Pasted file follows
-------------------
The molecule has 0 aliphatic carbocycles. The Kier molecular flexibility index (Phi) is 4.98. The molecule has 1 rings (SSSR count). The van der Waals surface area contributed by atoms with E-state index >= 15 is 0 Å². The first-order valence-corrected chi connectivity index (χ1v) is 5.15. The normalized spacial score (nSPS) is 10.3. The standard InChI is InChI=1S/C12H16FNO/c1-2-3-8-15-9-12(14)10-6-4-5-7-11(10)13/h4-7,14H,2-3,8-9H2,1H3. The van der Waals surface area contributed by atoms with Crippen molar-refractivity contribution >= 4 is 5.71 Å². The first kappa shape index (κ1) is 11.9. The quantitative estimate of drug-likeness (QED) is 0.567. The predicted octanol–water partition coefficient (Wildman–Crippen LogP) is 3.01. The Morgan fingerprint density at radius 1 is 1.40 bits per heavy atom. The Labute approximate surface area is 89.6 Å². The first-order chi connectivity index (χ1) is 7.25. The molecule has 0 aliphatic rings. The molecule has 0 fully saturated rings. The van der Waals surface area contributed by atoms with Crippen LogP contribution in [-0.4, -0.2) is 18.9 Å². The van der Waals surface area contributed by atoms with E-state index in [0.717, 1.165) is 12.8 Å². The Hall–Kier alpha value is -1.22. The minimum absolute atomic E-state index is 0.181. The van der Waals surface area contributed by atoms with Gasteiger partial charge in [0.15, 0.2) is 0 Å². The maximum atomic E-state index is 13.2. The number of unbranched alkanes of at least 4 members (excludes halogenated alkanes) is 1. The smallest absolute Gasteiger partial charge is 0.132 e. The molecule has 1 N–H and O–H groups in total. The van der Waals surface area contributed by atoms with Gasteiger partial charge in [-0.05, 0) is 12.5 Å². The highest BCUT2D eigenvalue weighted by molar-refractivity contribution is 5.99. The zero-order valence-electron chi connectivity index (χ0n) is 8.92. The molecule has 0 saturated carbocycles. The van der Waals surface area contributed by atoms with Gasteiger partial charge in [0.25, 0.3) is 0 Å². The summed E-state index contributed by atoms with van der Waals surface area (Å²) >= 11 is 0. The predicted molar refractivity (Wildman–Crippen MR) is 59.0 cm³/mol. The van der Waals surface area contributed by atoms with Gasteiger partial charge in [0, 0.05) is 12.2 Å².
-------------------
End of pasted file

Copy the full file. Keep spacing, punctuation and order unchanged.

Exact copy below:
The molecule has 0 aliphatic carbocycles. The Kier molecular flexibility index (Phi) is 4.98. The molecule has 1 rings (SSSR count). The van der Waals surface area contributed by atoms with E-state index >= 15 is 0 Å². The first-order valence-corrected chi connectivity index (χ1v) is 5.15. The normalized spacial score (nSPS) is 10.3. The standard InChI is InChI=1S/C12H16FNO/c1-2-3-8-15-9-12(14)10-6-4-5-7-11(10)13/h4-7,14H,2-3,8-9H2,1H3. The van der Waals surface area contributed by atoms with Crippen molar-refractivity contribution >= 4 is 5.71 Å². The first kappa shape index (κ1) is 11.9. The quantitative estimate of drug-likeness (QED) is 0.567. The predicted octanol–water partition coefficient (Wildman–Crippen LogP) is 3.01. The Morgan fingerprint density at radius 1 is 1.40 bits per heavy atom. The Labute approximate surface area is 89.6 Å². The first-order chi connectivity index (χ1) is 7.25. The molecule has 0 aliphatic rings. The molecule has 0 fully saturated rings. The van der Waals surface area contributed by atoms with Crippen LogP contribution in [-0.4, -0.2) is 18.9 Å². The van der Waals surface area contributed by atoms with E-state index in [0.717, 1.165) is 12.8 Å². The Hall–Kier alpha value is -1.22. The minimum absolute atomic E-state index is 0.181. The van der Waals surface area contributed by atoms with Gasteiger partial charge in [0.15, 0.2) is 0 Å². The maximum atomic E-state index is 13.2. The number of unbranched alkanes of at least 4 members (excludes halogenated alkanes) is 1. The smallest absolute Gasteiger partial charge is 0.132 e. The molecule has 1 N–H and O–H groups in total. The van der Waals surface area contributed by atoms with Gasteiger partial charge in [-0.05, 0) is 12.5 Å². The highest BCUT2D eigenvalue weighted by molar-refractivity contribution is 5.99. The zero-order valence-electron chi connectivity index (χ0n) is 8.92. The molecule has 0 saturated carbocycles. The van der Waals surface area contributed by atoms with Gasteiger partial charge in [0.25, 0.3) is 0 Å². The summed E-state index contributed by atoms with van der Waals surface area (Å²) >= 11 is 0. The predicted molar refractivity (Wildman–Crippen MR) is 59.0 cm³/mol. The van der Waals surface area contributed by atoms with Gasteiger partial charge in [0, 0.05) is 12.2 Å².